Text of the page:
Among the elite at the time of Jesus, physical resurrection was abhorrent.  The elite, mostly Sadducees, were Hellenistic (Greek) in their attitude toward the body: that it was the prison of the soul.  Death meant the liberation of the soul from the body, as Socrates and Plato taught.

Among the less cultured Greeks, as well as the Philistines, belief in the resurrection of the body, today’s official belief among most Christians, was more common (Vermes, loc 612).  During the years (forty of them) during which I taught Plato, I thought the Platonists were right.  If there is an afterlife, the soul would be free of the burden, demands, and desires of the body.  Physical resurrection seemed weird.  But the more Christian theology I read, the more sense physical resurrection makes to me.  Not as a statement of fact (I don’t know what the facts are), but as a statement about how humans are fundamentally embodied creatures.  Life without the body would be less, not more, than it is on earth.  Jürgen Moltmann’s argument is particularly persuasive.

Paul states the theological significance of resurrection

It is in Paul that the central theological significance of the resurrection was laid out.  Many readers of the New Testament will be familiar with this passage.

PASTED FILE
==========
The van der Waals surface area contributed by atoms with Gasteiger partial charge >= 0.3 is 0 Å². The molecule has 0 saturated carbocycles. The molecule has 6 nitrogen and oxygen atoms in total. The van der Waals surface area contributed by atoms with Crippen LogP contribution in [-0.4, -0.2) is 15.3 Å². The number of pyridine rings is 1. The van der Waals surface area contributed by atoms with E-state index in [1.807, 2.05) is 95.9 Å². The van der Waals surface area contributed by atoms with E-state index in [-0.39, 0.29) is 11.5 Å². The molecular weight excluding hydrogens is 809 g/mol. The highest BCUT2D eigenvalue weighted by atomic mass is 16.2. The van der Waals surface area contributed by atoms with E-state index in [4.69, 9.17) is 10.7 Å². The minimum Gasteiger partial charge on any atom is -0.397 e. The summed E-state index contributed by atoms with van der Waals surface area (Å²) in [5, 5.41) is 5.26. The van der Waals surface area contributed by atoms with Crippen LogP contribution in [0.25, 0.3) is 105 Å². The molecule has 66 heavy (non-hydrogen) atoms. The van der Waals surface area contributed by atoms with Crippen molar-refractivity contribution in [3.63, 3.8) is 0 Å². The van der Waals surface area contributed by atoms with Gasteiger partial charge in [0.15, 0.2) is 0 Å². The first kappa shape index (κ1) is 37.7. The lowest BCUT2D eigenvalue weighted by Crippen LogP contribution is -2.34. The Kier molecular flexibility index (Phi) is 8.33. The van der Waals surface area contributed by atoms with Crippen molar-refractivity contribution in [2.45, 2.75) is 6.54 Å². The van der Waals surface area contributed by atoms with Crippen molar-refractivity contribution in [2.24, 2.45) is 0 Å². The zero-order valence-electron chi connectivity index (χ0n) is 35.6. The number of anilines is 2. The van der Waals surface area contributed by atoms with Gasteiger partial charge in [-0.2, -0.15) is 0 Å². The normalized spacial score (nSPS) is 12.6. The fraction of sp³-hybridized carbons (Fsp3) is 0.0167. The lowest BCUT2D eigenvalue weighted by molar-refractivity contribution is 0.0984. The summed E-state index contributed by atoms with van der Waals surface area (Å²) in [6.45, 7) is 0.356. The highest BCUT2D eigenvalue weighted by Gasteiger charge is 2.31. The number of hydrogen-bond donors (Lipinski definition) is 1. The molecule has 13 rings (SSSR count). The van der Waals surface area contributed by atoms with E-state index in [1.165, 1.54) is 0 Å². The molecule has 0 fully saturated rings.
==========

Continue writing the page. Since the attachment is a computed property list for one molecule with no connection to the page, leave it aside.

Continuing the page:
If Christ has not been raised, then our preaching is in vain and your faith is in vain.  We are even found to be misrepresenting God, because we testified about God that he raised Christ, whom he did not raise if it is true that the dead are not raised. For if the dead are not raised, not even Christ has been raised. And if Christ has not been raised, your faith is futile and you are still in your sins. . . . If in Christ we have hope in this life only, we are of all people most to be pitied. (1 Corinthians 15:14-19)

Evidence for the resurrection

The search for historical evidence of the resurrection seems misguided.  The historical evidence for the existence of Jesus Christ and his crucifixion is sound. However, it  puzzles me that such a brilliant scholar as N. T. Wright could conclude that the evidence for the resurrection provided by two far from certain facts, the empty tomb, and the posthumous appearances of the risen Jesus, make the resurrection as historically certain as the fall of Jerusalem in 70 AD, or the death of Augustus in 14 AD (p 710).